This year the Conservatives secured the Middle England vote in a ruthless campaign that reached under the media’s radar. The Lib Dems were already weakened by the loss of votes to Labour (the party’s other key constituency of left wing sympathisers disillusioned with New Labour), and their seeming irrelevance in seats outside their areas of strength. Middle England voters in areas of Lib Dem strength were the main focus of the Conservative campaign. Their weapon was fear of a Labour government, particularly one dependent on the SNP – who were seen as being after English taxpayers’ money.
Labour played into Tory hands. They made no serious attempt to recover the Middle England vote. They didn’t think they needed it. Their appeal was to public sector dependants, younger idealists fired up by ideas of “social justice”, and poorer people in urban areas affected by benefit reforms (especially here in London). All they needed to do, they thought, was to hang on to their core support and sweep up defectors from the Lib Dems. Labour took some care not to appear profligate, and claimed that their plans could be financed by cheap borrowing and taxes on people too rich to be considered Middle England. They assumed that everybody knew that “austerity” had failed. But this sounded suspiciously like empty political words. It was particularly damaging when Ed Miliband refused to seriously criticise Labour’s previous economic record, notably on the Question Time TV show. It didn’t help Labour that the SNP’s Nicola Sturgeon banged on about fighting austerity at every opportunity. “Austerity” is a bit of a political class jargon, but the public soon started to understand that it was synonymous with what they understood as prudent financial management.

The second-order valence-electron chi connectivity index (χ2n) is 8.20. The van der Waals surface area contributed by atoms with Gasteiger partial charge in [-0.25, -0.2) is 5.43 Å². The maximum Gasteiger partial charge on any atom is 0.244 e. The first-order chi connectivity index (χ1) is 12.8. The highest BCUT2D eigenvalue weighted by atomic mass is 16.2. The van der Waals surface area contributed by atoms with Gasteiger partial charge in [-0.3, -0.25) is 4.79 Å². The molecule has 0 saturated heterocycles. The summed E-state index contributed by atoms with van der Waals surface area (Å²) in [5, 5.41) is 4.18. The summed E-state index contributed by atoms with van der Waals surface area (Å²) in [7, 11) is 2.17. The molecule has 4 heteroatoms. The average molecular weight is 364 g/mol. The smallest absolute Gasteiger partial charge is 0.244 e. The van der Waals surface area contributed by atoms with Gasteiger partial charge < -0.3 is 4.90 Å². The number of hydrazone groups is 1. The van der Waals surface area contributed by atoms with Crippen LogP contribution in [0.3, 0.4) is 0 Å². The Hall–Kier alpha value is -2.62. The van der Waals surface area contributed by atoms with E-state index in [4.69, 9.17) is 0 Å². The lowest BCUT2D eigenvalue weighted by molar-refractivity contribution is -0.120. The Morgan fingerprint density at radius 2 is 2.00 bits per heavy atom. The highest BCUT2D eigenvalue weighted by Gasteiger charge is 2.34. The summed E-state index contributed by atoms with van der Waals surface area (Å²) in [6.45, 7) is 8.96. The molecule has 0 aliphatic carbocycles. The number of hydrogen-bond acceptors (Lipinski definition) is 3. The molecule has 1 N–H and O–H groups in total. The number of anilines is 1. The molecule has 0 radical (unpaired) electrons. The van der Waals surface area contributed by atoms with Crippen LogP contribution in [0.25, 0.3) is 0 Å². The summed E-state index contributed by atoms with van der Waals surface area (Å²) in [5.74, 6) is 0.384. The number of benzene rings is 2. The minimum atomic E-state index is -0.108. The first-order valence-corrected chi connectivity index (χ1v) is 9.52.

Labour and the Lib Dems clearly also hoped that the Tories would be fatally wounded by the rise of Ukip. But where it mattered the same ruthless Tory campaign was able to limit the damage here. So the Tories swept away the Lib Dems and contained any Labour advance in England and Wales.